When designing a structure, you as the structural engineer must keep in view the big picture. What are the ‘vital signs’ of the structure? What do you tell your supervisor when they ask for a quick status?
ETABS, like other analysis programs, doesn’t provide a quick answer to these questions. Enter the “Recovered Loads” spreadsheet, which provides a 30,000-foot view of your building on one printed page.
ETABS Recovered Loads.xlsx
At a glance, this tool tells you what you need to know about the building:
- Mass and Weight
- Dead, Superimposed Dead, and Live Loads (total and per area)
- Steel and concrete weight per area
- Base Shears for all loads
- First three building periods
Instructions are found on the first tab of the spreadsheet. Questions? Let me know via the comments.
The eternally-pending release of ETABS 2013 is a recurring topic of conversation in my office these days. As a major factor in my productivity and thus my bringing home the necessary bacon, I have a great deal of interest in the new release myself.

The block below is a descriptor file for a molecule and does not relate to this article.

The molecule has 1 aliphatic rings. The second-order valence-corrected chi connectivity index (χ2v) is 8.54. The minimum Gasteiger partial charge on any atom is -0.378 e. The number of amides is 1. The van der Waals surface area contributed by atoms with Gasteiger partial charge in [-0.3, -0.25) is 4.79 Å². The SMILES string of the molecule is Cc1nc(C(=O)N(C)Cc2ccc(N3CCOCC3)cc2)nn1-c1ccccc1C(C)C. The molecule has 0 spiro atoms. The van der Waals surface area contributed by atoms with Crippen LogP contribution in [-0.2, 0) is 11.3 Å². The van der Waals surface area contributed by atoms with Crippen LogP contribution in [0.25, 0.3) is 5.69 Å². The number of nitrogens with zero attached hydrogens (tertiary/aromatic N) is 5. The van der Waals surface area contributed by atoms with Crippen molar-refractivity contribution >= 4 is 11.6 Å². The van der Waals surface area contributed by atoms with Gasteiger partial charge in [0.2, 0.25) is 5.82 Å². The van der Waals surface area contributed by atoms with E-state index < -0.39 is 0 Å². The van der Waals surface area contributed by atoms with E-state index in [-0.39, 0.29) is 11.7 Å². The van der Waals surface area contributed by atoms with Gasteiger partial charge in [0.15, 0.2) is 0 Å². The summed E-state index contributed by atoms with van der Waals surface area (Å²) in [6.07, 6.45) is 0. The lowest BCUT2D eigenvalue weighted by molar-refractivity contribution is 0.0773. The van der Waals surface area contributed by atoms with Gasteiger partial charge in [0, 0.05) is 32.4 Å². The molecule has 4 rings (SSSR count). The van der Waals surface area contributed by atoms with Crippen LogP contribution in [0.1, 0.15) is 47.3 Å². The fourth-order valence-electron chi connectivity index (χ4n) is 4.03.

Overheard in my office: “2013? We said 2030.” It was late 2005 when ETABS 9.0.0 was released; more than seven years later, CSI has been promising ETABS 2013 in “the next few weeks” for some time. Recent support inquiries have been answered with “wait for the next version, coming soon.” CSI has told me that for the last few years, other sectors (bridges, oil and gas) have been hot while buildings have decidedly not been, which has certainly slowed the development. I expect that the new version will actually and finally be released this spring.
What to Expect
- “SAPification” – If you use SAP v15 or SAFE v12, you should not be surprised by anything in the new interface. Improved graphics will be appreciated so long as they don’t make the program seem less snappy.